However, a cessation announcement based on points 1 and 2 above would logically result in non-publication and therefore trigger more contracts to fallbacks.
The actual announcement and the entity making that announcement is actually very important. The ‘cease to provide’ version has wider impacts than the ‘no longer representative’ one and the two scenarios should be considered separately per contract.
As we see, the order of announcements could have quite complex implications for different products and contracts.
If any of the Fallback Cessation Events are triggered then the implications for derivatives are quite clear. But if LIBOR is still published in some form, then the ‘tough legacy’ contracts may continue on as before.
If the ‘cease to provide’ announcement is made but FCA announce a change in methodology, i.e. synthetic LIBOR, to be provided on the same ticker then presumably some contracts could continue simply because they do not include the announcement as a trigger.
For example, the derivative would move to the fallback on a pre-cessation announcement but LIBOR could change to a different methodology and continue to publish. This would allow some trades or contracts to continue referencing LIBOR.
Synthetic LIBOR announcements could look like this:
The actual outcome is clear but the path to a synthetic LIBOR is not obvious. If IBA make an announcement to cease providing LIBOR from a certain date but the rate is still on the same reference pages (synthetic LIBOR) then has LIBOR really ceased to be published?
The actual process could be problematic and create outcome differences for some participants and possible disadvantage for a few.
Does synthetic LIBOR equal fallbacks?
The answer is probably no.
The current proposal for synthetic LIBOR is to use the Term RFR plus a spread to create the rate for each tenor can, and probably will, have a different economic outcome to a fallback based on the Bloomberg Rule Book.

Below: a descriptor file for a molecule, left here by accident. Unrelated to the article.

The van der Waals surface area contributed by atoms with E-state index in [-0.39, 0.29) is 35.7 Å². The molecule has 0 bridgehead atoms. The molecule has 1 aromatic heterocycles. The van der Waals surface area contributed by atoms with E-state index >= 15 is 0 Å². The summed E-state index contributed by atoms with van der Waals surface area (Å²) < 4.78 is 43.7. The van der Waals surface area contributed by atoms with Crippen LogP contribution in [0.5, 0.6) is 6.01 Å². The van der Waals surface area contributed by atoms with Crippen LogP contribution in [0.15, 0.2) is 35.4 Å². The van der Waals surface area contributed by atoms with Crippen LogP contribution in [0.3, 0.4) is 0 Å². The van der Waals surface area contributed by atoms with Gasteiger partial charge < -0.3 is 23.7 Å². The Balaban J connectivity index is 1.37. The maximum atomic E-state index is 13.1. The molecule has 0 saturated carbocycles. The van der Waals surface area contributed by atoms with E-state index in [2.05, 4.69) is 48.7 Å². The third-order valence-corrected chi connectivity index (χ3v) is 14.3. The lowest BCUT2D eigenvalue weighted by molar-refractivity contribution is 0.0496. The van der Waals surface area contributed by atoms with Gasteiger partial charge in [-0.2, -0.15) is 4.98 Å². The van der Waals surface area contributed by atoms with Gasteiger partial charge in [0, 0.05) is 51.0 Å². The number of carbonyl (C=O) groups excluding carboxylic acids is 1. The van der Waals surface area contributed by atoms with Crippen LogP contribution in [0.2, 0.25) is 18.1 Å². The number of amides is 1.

Firstly, the Term RFR is unlikely to be the same as the compounded RFR unless the forward rates used to calculate the Term RFR just happen to equal the actual rates. Clearly this is not always the case otherwise an OIS done at midpoint would settle at zero every time – this is not the market experience.
Secondly, the spread will need to be different. The Bloomberg fallback spreads are calculated from the LIBOR minus the fallback whereas the spread for the synthetic LIBOR will need to be LIBOR minus Term RFR: these are different. Also, the Term RFR five-year history set which is needed for the calculation is not available at this time.
A second word or warning: a synthetic LIBOR will probably not have the same outcome as a fallback to compounded LIBOR and definitely not the same as the original LIBOR it replaced.
Is this a problem for users? Perhaps it will create winners and losers which may depend on the exact language in contracts and how it applies fallbacks.
The LIBOR transition situation is changing as we get closer to 31 December 2021. New announcements and possible solutions to the complex world of LIBOR will very likely continue changing market pricing and positions for market participants.
The development of RFR markets is still challenged as shown in the most recent ISDA-Clarus RFR Adoption Indicator. Moving from LIBOR to RFRs needs to accelerate soon to minimize disruption for markets.
Tough legacy trades are still problematic and perhaps synthetic LIBOR is a solution. But be aware a synthetic LIBOR may not be identical to either LIBOR or the fallbacks.
I have summarized a few of the points from this blog below:
- The possible announcements and their implications is complex and important to understand;
- These announcements could occur early 2021 and will have immediate effects (e.g. when the spread is set);
- The order and wording of the announcements will be critical to the impact on your firm;
- Exact contract language is critical to document and understand so you can react quickly;
- Synthetic LIBOR may apply but will likely not equal fallbacks;
- Manage your exposures to the spreads; and
- Beware the cliff
The announcements and the order in which they are made (or not made) could be a critical determinant in performance of contracts and trades.